What is a multigrain food item?
Here's the multigrain labelling requirements in Canada:
Multi-grain products require 2 or more grains to be present in an amount of 2% each or more. For the purpose of a multi-grain claim, the following are considered grains: Soybean, safflower, peas, corn, flaxseed, wheat, rapeseed, oats, mustard seed, barley, beans, buckwheat, lentils, rye, favabeans, sunflower seeds, triticale and cottonseed.
Note: there are different definitions of what counts as a grain in a botanical and culinary sense. Although flaxseed and buckwheat are not considered botanical grains, they are often used as grains in food production and in cooking.
So that's a lot of options, but which ones are actually common? I'll consider a few off-the-shelf loaves of bread from my favourite breadmaker, Silver Hills.
- Organic Multigrain - oats, rye, barley (plus millet & quinoa which don't count)
- Big 16 - oats, rye, barley, corn (plus millet, khorasan & rice)
So for the purposes of this analysis, let's consider oats, rye, and barley as being common ingredients in multigrain food products.
According to the NCCDB, here's what is provided by 100 grams of flour made from several different kinds of whole grains.
total protein (g) lysine (mg) fibre (g) starch (g)
wheat flour 13.21 359 10.7 57.8
oat flour 13.15 637 10.1 57.9
rye flour 10.88 212 11.8 50.6
barley flour 10.00 366 16.6 54.3
spelt flour 14.57 409 10.7 53.9
millet flour 10.75 144 3.5 69.9
In all cases, the lysine content is slightly low. The reference profile for a complete protein has 51 mg lysine/g protein but these grains range from 13-48 mg/g. Because all grains are low in lysine, the addition of more grains does not compensate that weakness or make grain into a complete protein.
From a nutritional perspective, I would say that multigrain food items do not offer much benefit compared to foods made from a single grain.
Multigrain vs. Whole Grain
Multigrain products are not necessarily whole grain products. A multigrain product might be produced from multiple grains where the bran, germ, and endosperm has been removed. This would, of course, reduce the nutritional content of the food.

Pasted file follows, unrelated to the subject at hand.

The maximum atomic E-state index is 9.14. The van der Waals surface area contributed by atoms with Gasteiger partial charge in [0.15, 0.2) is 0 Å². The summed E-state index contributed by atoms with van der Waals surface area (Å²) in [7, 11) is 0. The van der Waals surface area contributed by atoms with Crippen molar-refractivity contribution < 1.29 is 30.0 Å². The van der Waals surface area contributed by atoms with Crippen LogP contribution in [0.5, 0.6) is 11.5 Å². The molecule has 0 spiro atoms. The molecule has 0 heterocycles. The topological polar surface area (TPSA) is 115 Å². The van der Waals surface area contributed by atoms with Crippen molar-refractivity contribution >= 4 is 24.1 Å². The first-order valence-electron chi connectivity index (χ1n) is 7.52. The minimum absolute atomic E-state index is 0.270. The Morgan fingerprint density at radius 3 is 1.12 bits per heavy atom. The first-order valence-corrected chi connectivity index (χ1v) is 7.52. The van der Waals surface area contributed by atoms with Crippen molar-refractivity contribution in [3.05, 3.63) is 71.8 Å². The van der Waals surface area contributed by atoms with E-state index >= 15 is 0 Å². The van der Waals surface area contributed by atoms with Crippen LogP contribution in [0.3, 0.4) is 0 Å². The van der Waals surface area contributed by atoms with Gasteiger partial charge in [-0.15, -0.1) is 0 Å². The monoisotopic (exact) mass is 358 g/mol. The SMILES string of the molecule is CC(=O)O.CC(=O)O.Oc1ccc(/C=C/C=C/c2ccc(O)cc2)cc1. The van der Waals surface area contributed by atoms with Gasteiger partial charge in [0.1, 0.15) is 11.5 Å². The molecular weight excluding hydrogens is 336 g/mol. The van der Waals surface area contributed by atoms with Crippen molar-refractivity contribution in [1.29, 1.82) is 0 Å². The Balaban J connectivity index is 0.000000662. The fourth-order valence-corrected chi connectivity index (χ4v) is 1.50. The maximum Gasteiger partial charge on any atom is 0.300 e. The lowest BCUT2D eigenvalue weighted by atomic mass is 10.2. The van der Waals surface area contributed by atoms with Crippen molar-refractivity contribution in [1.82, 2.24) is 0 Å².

If possible, try to identify multigrain products that are also made from whole grains.
Ezekiel 4:9 bread
The preparation of Ezekiel 4:9 bread is described in the bible and may be one of the oldest multigrain formations still consumed.
Take wheat and barley, beans and lentils, millet and spelt; put them in a storage jar and use them to make bread for yourself.
This is similar to the example multigrain bread given above (wheat and barley), but the beans and lentils are the real feature here. Beans and lentils are both high in lysine, and help make the bread into a complete protein by balancing the amino acid profile.
- Some breads may be fortified or enriched with a variety of vitamins or minerals
- Some breads may include seeds which substantially changes the nutritional content
- Some breads are made from sprouted grains which are likely to have a different nutritional profile as a result of chemical changes within the grain
Multigrain bread is not necessarily better than whole wheat bread, and in some cases may actually have lower protein and lysine content due to the inclusion of rye or millet. Overall, most grains are quite similar and combining grains does more to affect taste than nutrition.
For a more balanced food, look for bread that includes non-grain ingredients such as seeds (especially flax) and legumes (beans or lentils).